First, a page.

How to get students taking Core Maths
At USP College in Essex, Core Maths is popular and successful. Based at the Palmer’s College campus in Grays, Head of Maths Seval Fadil has secured four Core Maths classes this year. There are 69 students opting for the qualification, up from 49 in 2017/18. Core Maths also delivers results at Palmer's, with a Value Added score of 0.69 in 2018.
From September 2019, schools and colleges like USP will be able to access the 16 to 19 Funding: Advanced Maths Premium.This payment of £600 per additional student on Level 3 maths courses means that Core Maths makes financial as well as academic sense.
How does the college enrol students onto the course? And what makes it so successful? Here are their six steps for effective enrolment.
1. Speak to students
All students who apply to USP College (Palmer’s Campus) have at least one pre-enrolment conversation with a member of staff, and maths teachers are available to answer any questions. Whatever students want to study at A level or BTEC, a maths teacher will let them know about the benefits of Core Maths.
These conversations start in September of Year 11, catching students early as they make their choices. The conversations continue throughout the academic year. Those taking Business Studies, Science courses and Humanities subjects are often most suited to Core Maths. However, students interested in arts subjects also learn why Core Maths might be for them.
2. Promote the benefits
Conversations centre around the benefits of Core Maths for employability. Enrolment at the college is focused on career pathways – and students learn how Core Maths is useful across a wide range of careers.
Maths teachers make it clear that Core Maths suits almost all students. It is suitable for those who love maths but don’t meet USP College’s criteria for A level Maths (a grade 7 at GCSE). It also works for those who don’t want to study the A level, but who achieved a grade 4 or above at GCSE.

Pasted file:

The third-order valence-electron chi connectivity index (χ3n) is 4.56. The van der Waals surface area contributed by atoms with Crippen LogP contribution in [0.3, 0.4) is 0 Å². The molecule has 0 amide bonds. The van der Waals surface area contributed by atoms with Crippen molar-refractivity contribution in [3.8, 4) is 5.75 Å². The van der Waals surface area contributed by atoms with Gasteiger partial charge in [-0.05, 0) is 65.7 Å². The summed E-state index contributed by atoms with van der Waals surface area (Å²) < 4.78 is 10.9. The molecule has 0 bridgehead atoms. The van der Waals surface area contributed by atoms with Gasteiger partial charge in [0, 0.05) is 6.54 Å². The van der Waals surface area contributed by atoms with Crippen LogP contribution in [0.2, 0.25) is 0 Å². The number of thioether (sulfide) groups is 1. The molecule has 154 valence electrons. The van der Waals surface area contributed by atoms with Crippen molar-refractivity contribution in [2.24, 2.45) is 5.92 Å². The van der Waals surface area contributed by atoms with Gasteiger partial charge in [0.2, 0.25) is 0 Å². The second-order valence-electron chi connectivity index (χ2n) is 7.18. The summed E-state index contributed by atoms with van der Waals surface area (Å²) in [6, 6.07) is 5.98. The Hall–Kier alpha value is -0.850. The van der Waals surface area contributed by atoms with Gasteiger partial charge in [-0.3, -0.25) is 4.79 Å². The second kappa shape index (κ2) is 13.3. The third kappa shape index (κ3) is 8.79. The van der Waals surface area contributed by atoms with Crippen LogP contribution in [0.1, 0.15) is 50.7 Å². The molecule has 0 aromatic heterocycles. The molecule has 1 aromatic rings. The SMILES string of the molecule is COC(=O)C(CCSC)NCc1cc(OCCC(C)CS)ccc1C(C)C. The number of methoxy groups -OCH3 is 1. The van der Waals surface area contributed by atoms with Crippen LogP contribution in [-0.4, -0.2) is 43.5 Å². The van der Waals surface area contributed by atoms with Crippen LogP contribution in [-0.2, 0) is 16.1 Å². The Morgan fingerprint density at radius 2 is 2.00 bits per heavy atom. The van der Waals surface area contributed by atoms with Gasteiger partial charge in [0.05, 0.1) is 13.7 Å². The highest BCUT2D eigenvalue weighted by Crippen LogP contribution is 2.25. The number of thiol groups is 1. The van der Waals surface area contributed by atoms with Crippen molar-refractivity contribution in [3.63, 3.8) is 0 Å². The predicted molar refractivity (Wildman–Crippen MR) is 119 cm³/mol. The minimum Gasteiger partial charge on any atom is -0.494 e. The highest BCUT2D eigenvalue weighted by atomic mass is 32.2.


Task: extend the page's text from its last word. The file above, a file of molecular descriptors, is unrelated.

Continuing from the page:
3. Timetable it carefully
Students can study Core Maths alongside any combination of three other Level 3 courses. It is timetabled in three of the six subject blocks that students can pick from, so is flexible.
This flexibility reinforces the conversations teachers have before enrolment. The timetable design shows that Core Maths works with, and can be studied alongside, any other subject combination.
4. Train the teachers
Seval requires that her department are well-qualified. All teachers at USP College (Palmer’s Campus) have a maths or maths-related degree. They are passionate about the subject. They are also experts in Core Maths and the reasons to study it, having researched its popularity with universities.
Training and support for the department is important too. Weekly team meetings start with sharing best practice. Seval also runs a regular subject CPD session for her team.
5. Focus the students
The Core Maths course is taught over one year. Students work towards being examined at the end of Year 12 and so maintain a dedicated mindset. And they have a ‘banked’ qualification to show to prospective universities.
The focus that Core Maths gives students is beneficial. Taking 3.5 subjects promotes time management. It also eliminates ‘free’ lessons, which students can waste.
6. Appeal to everyone
At USP College (Palmer’s Campus), Core Maths classes benefit from a 50/50 gender split. Maths is not seen as a subject aimed at boys. Seval and her team encourage all students to see how and why Core Maths works for them.
Core Maths results also convince students to take the course. In 2018, the pass rate was 96% at A*–E and Alps scores were extremely positive.
If you are interested in learning more about Core Maths and its benefits, we have plenty of information and support for you.
Check out Charlie Stripp’s blog post about the importance of Core Maths. Read our article on how one secondary school has embedded it in the curriculum. There are also some great activities for you to use in lessons.
Don’t forget that you can access plenty of CPD for Core Maths. Contact your local Maths Hub or the AMSP to find out more.